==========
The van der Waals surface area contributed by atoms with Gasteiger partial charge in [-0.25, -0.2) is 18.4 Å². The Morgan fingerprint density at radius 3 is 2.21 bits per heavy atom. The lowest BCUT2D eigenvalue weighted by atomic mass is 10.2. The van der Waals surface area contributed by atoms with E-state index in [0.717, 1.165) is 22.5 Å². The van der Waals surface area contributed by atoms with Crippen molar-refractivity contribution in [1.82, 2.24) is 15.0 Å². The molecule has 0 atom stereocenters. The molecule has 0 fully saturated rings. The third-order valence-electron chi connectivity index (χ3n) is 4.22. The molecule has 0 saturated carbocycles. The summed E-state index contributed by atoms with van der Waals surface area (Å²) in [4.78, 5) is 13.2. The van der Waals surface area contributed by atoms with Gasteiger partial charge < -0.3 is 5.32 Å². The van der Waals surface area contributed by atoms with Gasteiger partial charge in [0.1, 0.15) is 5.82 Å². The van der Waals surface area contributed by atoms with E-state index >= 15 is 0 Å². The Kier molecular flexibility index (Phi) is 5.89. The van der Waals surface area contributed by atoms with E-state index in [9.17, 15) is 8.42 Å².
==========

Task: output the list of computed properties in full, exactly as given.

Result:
The van der Waals surface area contributed by atoms with Gasteiger partial charge in [-0.25, -0.2) is 18.4 Å². The Morgan fingerprint density at radius 3 is 2.21 bits per heavy atom. The lowest BCUT2D eigenvalue weighted by atomic mass is 10.2. The van der Waals surface area contributed by atoms with E-state index in [0.717, 1.165) is 22.5 Å². The van der Waals surface area contributed by atoms with Crippen molar-refractivity contribution in [1.82, 2.24) is 15.0 Å². The molecule has 0 atom stereocenters. The molecule has 0 fully saturated rings. The third-order valence-electron chi connectivity index (χ3n) is 4.22. The molecule has 0 saturated carbocycles. The summed E-state index contributed by atoms with van der Waals surface area (Å²) in [4.78, 5) is 13.2. The van der Waals surface area contributed by atoms with Gasteiger partial charge < -0.3 is 5.32 Å². The van der Waals surface area contributed by atoms with Gasteiger partial charge in [0.1, 0.15) is 5.82 Å². The van der Waals surface area contributed by atoms with E-state index >= 15 is 0 Å². The Kier molecular flexibility index (Phi) is 5.89. The van der Waals surface area contributed by atoms with E-state index in [9.17, 15) is 8.42 Å².